Hydrological droughts are one of the most damaging disasters in terms of economic loss in central Vietnam and other regions of South-east Asia, severely affecting agricultural production and drinking water supply. Their increasing frequency and severity can be attributed to extended dry spells and increasing water abstractions for e.g. irrigation and hydropower development to meet the demand of dynamic socioeconomic development. Based on hydro-climatic data for the period from 1980 to 2013 and reservoir operation data, the impacts of recent hydropower development and other alterations of the hydrological network on downstream streamflow and drought risk were assessed for a mesoscale basin of steep topography in central Vietnam, the Vu Gia Thu Bon (VGTB) River basin. The Just Another Modelling System (JAMS)/J2000 was calibrated for the VGTB River basin to simulate reservoir inflow and the naturalized discharge time series for the downstream gauging stations. The HEC-ResSim reservoir operation model simulated reservoir outflow from eight major hydropower stations as well as the reconstructed streamflow for the main river branches Vu Gia and Thu Bon. Drought duration, severity, and frequency were analysed for different timescales for the naturalized and reconstructed streamflow by applying the daily varying threshold method. Efficiency statistics for both models show good results. A strong impact of reservoir operation on downstream discharge at the daily, monthly, seasonal, and annual scales was detected for four discharge stations relevant for downstream water allocation. We found a stronger hydrological drought risk for the Vu Gia river supplying water to the city of Da Nang and large irrigation systems especially in the dry season. We conclude that the calibrated model set-up provides a valuable tool to quantify the different origins of drought to support cross-sectorial water management and planning in a suitable way to be transferred to similar river basins.

  13. Organic petrology of the Aptian-age section in the downdip Mississippi Interior Salt Basin, Mississippi, USA: Observations and preliminary implications for thermal maturation history (United States)

    Valentine, Brett J.; Hackley, Paul C.; Enomoto, Catherine B.; Bove, Alana M.; Dulong, Frank T.; Lohr, Celeste D.; Scott, Krystina R.


    This study identifies a thermal maturity anomaly within the downdip Mississippi Interior Salt Basin (MISB) of southern Mississippi, USA, through examination of bitumen reflectance data from Aptian-age strata (Sligo Formation, Pine Island Shale, James Limestone, and Rodessa Formation). U.S. Geological Survey (USGS) reconnaissance investigations conducted in 2011–2012 examined Aptian-age thermal maturity trends across the onshore northern Gulf of Mexico region and indicated that the section in the downdip MISB is approaching the wet gas/condensate window (Ro~1.2%). A focused study in 2012–2013 used 6 whole core, one sidewall core, and 49 high-graded cutting samples (depth range of 13,000–16,500 ft [3962.4–5029.2 m] below surface) collected from 15 downdip MISB wells for mineralogy, fluid inclusion, organic geochemistry, and organic petrographic analysis. Based on native solid bitumen reflectance (Ro generally > 0.8%; interpreted to be post-oil indigenous bitumens matured in situ), Ro values increase regionally across the MISB from the southeast to the northwest. Thermal maturity in the eastern half of the basin (Ro range 1.0 to 1.25%) appears to be related to present-day burial depth and shows a gradual increase with respect to depth. To the west, thermal maturity continues to increase even as the Aptian section shallows structurally on the Adams County High (Ro range 1.4 to > 1.8%). After evaluating the possible thermal agents responsible for increasing maturity at shallower depths (i.e., igneous activity, proximity to salt, variations in regional heat flux, and uplift), we tentatively propose that either greater paleoheat flow or deeper burial coupled with uplift in the western part of the MISB could be responsible for the thermal maturity anomaly. Further research and additional data are needed to determine the cause(s) of the thermal anomaly.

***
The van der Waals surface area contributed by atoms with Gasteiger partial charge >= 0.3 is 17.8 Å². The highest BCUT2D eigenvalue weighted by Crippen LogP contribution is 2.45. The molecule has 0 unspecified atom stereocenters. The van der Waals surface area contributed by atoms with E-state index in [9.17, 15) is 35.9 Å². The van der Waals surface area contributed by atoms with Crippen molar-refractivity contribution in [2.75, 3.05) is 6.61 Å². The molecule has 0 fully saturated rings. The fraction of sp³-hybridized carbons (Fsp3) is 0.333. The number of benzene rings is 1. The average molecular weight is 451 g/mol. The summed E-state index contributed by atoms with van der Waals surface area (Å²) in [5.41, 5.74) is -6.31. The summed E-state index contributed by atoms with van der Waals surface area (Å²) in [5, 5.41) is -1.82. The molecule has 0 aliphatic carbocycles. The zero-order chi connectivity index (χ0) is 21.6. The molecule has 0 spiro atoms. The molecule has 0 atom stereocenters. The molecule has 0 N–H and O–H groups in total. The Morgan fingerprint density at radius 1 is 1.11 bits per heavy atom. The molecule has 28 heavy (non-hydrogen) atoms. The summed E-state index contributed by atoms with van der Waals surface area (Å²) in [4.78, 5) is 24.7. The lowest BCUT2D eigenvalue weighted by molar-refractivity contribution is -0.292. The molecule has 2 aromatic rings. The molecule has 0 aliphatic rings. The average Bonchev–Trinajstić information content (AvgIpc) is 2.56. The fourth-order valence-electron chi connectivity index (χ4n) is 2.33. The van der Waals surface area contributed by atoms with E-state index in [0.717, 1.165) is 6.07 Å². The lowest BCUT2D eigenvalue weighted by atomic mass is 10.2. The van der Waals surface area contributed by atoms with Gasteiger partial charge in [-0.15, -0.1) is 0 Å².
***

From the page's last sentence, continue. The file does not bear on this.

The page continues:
14. Fish communities of the Sacramento River Basin: Implications for conservation of native fishes in the Central Valley, California (United States)

    May, J.T.; Brown, L.R.


    The associations of resident fish communities with environmental variables and stream condition were evaluated at representative sites within the Sacramento River Basin, California between 1996 and 1998 using multivariate ordination techniques and by calculating six fish community metrics. In addition, the results of the current study were compared with recent studies in the San Joaquin River drainage to provide a wider perspective of the condition of resident fish communities in the Central Valley of California as a whole. Within the Sacramento drainage, species distributions were correlated with elevational and substrate size gradients; however, the elevation of a sampling site was correlated with a suite of water-quality and habitat variables that are indicative of land use effects on physiochemical stream parameters. Four fish community metrics - percentage of native fish, percentage of intolerant fish, number of tolerant species, and percentage of fish with external anomalies - were responsive to environmental quality. Comparisons between the current study and recent studies in the San Joaquin River drainage suggested that differences in water-management practices may have significant effects on native species fish community structure. Additionally, the results of the current study suggest that index of biotic integrity-type indices can be developed for the Sacramento River Basin and possibly the entire Central Valley, California. The protection of native fish communities in the Central Valley and other arid environments continues to be a conflict between human needs for water resources and the requirements of aquatic ecosystems; preservation of these ecosystems will require innovative management strategies.